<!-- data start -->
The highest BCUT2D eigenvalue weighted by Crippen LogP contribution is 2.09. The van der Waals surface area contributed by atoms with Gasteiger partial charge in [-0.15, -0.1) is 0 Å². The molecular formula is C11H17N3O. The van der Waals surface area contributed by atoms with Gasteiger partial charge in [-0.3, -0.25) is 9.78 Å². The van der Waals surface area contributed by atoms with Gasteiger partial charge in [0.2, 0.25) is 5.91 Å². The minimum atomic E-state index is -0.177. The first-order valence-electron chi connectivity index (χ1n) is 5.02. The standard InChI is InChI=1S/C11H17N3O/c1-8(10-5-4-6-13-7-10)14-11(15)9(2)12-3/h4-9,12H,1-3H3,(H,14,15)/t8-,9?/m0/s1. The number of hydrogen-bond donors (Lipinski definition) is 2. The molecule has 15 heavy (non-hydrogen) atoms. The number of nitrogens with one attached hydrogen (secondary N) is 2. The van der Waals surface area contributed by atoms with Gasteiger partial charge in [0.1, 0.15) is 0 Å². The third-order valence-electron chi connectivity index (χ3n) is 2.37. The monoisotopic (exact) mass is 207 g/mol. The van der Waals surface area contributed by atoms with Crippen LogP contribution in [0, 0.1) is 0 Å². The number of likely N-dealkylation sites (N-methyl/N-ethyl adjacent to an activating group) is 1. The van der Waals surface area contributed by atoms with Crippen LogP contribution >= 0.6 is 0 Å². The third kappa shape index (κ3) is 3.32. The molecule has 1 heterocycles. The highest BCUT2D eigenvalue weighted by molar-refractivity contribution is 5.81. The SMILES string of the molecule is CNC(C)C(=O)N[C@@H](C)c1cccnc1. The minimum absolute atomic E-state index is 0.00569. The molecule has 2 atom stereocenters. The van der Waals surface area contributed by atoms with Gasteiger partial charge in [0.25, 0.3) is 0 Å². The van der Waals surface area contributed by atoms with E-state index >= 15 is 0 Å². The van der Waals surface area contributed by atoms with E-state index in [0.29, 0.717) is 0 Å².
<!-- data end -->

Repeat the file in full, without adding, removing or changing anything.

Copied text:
The highest BCUT2D eigenvalue weighted by Crippen LogP contribution is 2.09. The van der Waals surface area contributed by atoms with Gasteiger partial charge in [-0.15, -0.1) is 0 Å². The molecular formula is C11H17N3O. The van der Waals surface area contributed by atoms with Gasteiger partial charge in [-0.3, -0.25) is 9.78 Å². The van der Waals surface area contributed by atoms with Gasteiger partial charge in [0.2, 0.25) is 5.91 Å². The minimum atomic E-state index is -0.177. The first-order valence-electron chi connectivity index (χ1n) is 5.02. The standard InChI is InChI=1S/C11H17N3O/c1-8(10-5-4-6-13-7-10)14-11(15)9(2)12-3/h4-9,12H,1-3H3,(H,14,15)/t8-,9?/m0/s1. The number of hydrogen-bond donors (Lipinski definition) is 2. The molecule has 15 heavy (non-hydrogen) atoms. The number of nitrogens with one attached hydrogen (secondary N) is 2. The van der Waals surface area contributed by atoms with Gasteiger partial charge in [0.1, 0.15) is 0 Å². The third-order valence-electron chi connectivity index (χ3n) is 2.37. The monoisotopic (exact) mass is 207 g/mol. The van der Waals surface area contributed by atoms with Crippen LogP contribution in [0, 0.1) is 0 Å². The number of likely N-dealkylation sites (N-methyl/N-ethyl adjacent to an activating group) is 1. The van der Waals surface area contributed by atoms with Crippen LogP contribution >= 0.6 is 0 Å². The third kappa shape index (κ3) is 3.32. The molecule has 1 heterocycles. The highest BCUT2D eigenvalue weighted by molar-refractivity contribution is 5.81. The SMILES string of the molecule is CNC(C)C(=O)N[C@@H](C)c1cccnc1. The minimum absolute atomic E-state index is 0.00569. The molecule has 2 atom stereocenters. The van der Waals surface area contributed by atoms with Gasteiger partial charge in [0.25, 0.3) is 0 Å². The van der Waals surface area contributed by atoms with E-state index >= 15 is 0 Å². The van der Waals surface area contributed by atoms with E-state index in [0.29, 0.717) is 0 Å².